4. The plaintiffs commenced to use the number 9000, which is the subject matter of the present suit, as a distinguishing mark for cloth imported by them in November 1894, and the circumstances under which this number came to; be so used are as follows: Amongst the native dealers for whom the plaintiffs have imported black-beetled cloth is a man named Gunput Dass, who carries on business as a cloth seller at Monohur Dass's Katra in Burra Bazaa under the name of Sookdeb Seetaram. In July 1894 Gunput Dass in his fifth of Sookdeb Seetaram required the plaintiffs to supply him with fifteen(tm) cases of black-beetled cloth of the same quality and description as the I cloth imported by them bearing the number 9015. As a matter-of-fact, the cloth bearing this number was imported at the instance of another dealer, and accordingly Sookdeb Seetaram was informed that the cloth could not be supplied to him bearing the number 9015, but that he might have the same cloth marked with the number 9000. To this Sookdeb Seetaram agreed, and the usual contract was entered into, and in due course the cloth impressed with the number 9000, and hearing what is known as the balloon ticket, arrived and was delivered by the plaintiffs to Sookdeb Seetaram.
5. It appears that cloth of the same quality and description is also imported by the plaintiffs distinguished by the balloon ticket only and without any number, and that it is also imported and delivered to different dealers under the numbers 9510, 9010 and 9025 in combination with certain tickets bearing object designs. Mr. Sutcliffe is unable to say whether the balloon ticket is one of these. But it is certain that the balloon ticket is used by the plaintiffs in combination with three different numbers 9000, 9300 and 815 to distinguish different varieties of black-beetled cloth.
6. In the month of September 1895 the plaintiffs received information from the broker employed by them that the defendants were selling block-beetled cloth in the market, bearing the number 9000 imported by the firm of Hoare, Miller & Co., and subsequently a piece of cloth was produced to the plaintiffs, which it was represented had been purchased at the defendants' shop by one Rambux who was employed for the purpose by Gunput Dass. The piece of cloth so produced to the plaintiffs bore not only the number 9000, though differing in colour and appearance from the number as stamped on the plaintiffs' cloth, but it also bore the plaintiffs' balloon ticket. Now, if the evidence in this case sufficiently established the fact that the defendants were selling black-beetled cloth stamped with the plaintiff' balloon ticket which bears on the face of it the design of a balloon and also the plaintiffs' name inscribed thereon, it would be strong to show that the defendants were endeavouring to pass off goods imported by Hoare, Miller &Co.;, as goods imported by the plaintiff. What the evidence is on this point, and what it proves, I shall have to consider presently. Meanwhile, inasmuch as the cloth which was being sold by the defendants undoubtedly bore the number 9000, and was undoubtedly imported by Messrs. Hoare, Miller & Co., correspondence ensued on the subject of the use of the number 9000 by the latter firm, which resulted in Messrs. Hoare, Miller & Co., on being satisfied that the plaintiffs' user of the number 9000 was prior in time, giving an assurance to the plaintiffs that they would discontinue the use of the number without however admitting the plaintiffs' claim to the exclusive right of using that number.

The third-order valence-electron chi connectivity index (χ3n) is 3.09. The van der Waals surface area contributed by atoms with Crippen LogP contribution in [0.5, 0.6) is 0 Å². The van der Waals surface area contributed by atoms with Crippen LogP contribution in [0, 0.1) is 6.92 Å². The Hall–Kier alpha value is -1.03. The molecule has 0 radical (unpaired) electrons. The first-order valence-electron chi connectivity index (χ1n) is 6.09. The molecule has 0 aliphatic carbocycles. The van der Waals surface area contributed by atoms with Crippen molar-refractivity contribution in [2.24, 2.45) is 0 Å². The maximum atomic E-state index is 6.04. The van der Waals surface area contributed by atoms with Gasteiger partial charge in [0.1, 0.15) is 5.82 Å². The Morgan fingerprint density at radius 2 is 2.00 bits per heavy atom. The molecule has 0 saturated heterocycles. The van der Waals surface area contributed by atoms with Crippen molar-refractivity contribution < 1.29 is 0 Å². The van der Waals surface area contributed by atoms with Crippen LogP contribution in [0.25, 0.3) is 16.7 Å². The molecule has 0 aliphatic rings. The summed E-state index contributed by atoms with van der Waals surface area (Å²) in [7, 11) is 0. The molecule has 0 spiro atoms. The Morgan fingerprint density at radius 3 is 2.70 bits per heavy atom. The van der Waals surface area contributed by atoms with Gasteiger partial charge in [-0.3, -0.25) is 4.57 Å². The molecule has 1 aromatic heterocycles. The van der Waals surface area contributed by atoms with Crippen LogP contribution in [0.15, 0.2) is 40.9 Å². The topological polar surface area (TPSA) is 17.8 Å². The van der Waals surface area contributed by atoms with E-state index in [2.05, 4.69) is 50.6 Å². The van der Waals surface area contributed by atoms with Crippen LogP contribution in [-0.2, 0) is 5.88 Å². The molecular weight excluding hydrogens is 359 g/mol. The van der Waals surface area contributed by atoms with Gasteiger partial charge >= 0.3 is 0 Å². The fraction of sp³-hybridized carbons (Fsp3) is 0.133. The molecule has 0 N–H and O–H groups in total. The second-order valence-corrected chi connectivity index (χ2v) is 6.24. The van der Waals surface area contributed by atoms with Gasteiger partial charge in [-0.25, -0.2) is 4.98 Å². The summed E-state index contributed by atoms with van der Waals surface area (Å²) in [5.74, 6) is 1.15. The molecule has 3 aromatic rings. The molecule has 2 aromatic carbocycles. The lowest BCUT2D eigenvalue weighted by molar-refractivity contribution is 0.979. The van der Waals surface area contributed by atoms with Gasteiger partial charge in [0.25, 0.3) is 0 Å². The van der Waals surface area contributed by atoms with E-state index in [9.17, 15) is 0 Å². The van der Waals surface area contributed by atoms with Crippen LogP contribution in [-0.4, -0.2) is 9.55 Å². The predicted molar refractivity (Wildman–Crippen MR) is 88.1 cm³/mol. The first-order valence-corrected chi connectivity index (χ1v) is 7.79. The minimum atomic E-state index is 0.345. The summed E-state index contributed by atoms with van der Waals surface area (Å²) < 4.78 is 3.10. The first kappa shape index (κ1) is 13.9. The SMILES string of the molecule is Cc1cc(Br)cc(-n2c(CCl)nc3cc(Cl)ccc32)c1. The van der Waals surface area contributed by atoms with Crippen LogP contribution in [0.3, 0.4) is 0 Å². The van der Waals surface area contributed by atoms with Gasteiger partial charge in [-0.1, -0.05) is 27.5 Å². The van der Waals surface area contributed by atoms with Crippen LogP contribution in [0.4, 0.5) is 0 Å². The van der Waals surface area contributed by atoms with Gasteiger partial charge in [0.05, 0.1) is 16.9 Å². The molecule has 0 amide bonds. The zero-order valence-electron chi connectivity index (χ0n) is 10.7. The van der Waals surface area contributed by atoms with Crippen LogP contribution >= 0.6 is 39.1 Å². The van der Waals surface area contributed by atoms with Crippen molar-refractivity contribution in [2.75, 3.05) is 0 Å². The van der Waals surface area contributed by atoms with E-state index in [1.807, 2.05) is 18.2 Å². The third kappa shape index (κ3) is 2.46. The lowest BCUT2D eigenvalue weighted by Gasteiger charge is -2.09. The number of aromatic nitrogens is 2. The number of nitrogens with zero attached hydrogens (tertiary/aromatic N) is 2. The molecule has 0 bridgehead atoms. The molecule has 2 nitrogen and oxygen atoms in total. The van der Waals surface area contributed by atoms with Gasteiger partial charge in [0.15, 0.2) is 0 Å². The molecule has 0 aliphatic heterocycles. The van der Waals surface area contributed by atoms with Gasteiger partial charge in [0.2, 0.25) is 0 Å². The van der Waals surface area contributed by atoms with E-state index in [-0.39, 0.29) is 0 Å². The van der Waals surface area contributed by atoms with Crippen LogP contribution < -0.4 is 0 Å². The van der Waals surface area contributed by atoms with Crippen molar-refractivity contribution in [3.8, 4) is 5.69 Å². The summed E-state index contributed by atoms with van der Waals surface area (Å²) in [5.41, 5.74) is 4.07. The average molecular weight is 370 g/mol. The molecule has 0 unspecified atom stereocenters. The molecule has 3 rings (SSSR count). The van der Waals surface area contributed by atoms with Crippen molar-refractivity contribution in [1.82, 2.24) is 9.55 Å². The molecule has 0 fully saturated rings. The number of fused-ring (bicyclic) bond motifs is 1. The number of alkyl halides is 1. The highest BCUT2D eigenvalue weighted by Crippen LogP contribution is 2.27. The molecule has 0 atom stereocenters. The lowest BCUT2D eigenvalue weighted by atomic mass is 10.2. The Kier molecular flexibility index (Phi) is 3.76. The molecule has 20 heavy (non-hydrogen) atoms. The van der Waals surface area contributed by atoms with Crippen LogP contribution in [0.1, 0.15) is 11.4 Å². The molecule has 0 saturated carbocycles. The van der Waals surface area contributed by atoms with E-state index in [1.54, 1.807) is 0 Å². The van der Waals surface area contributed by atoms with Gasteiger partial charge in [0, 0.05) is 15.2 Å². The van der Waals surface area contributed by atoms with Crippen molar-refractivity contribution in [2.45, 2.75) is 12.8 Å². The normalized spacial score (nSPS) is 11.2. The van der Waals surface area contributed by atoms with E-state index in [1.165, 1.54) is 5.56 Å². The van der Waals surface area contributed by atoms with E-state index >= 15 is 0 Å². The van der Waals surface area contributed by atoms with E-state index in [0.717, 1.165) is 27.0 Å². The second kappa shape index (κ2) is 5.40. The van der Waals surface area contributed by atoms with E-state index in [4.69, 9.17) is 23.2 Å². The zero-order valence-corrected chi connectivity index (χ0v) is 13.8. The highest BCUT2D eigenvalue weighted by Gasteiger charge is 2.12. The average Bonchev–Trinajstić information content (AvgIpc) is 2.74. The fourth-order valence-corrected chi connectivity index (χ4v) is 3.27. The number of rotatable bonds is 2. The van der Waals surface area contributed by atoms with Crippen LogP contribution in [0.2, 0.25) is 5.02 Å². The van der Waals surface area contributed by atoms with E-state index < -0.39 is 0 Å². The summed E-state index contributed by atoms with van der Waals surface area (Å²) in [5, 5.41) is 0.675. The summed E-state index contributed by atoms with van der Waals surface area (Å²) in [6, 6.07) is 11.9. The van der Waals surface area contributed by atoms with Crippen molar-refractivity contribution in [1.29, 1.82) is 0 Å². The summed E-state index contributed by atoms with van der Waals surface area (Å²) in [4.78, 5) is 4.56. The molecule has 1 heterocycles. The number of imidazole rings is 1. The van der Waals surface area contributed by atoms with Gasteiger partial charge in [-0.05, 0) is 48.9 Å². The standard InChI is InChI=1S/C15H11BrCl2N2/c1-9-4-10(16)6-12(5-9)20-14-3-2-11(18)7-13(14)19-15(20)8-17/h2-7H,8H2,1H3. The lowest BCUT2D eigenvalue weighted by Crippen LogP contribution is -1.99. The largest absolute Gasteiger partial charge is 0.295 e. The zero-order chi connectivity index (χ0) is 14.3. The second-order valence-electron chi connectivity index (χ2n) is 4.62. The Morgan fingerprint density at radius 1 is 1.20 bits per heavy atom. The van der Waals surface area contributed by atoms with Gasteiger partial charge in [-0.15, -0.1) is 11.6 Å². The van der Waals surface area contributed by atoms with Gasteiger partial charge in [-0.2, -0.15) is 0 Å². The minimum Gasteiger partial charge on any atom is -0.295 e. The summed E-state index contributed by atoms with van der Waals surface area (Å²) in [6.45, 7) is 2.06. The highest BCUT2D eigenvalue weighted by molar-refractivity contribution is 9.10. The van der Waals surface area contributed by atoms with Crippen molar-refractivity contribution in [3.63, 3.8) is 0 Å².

7. On the 31st October 1895 the plaintiffs through their solicitors wrote to the defendants requiring them to desist from selling or otherwise dealing with black-beetled cloth bearing the number 9000, imported through firms other than themselves. No reply to this letter was received, and on the 29th of May 1896 the present suit was instituted.
8. It is to be observed that the only infringement complained of in this suit is the unauthorised use of the number 9000 in respect of cloth not imported, by the plaintiffs. No reference is made in the plaint to any other mark or design used by them in combination with the number 9000, and no suggestion is made in the plaint that there has been any imitation by the defendants of the general combination of marks used by the plaintiffs to distinguish their goods.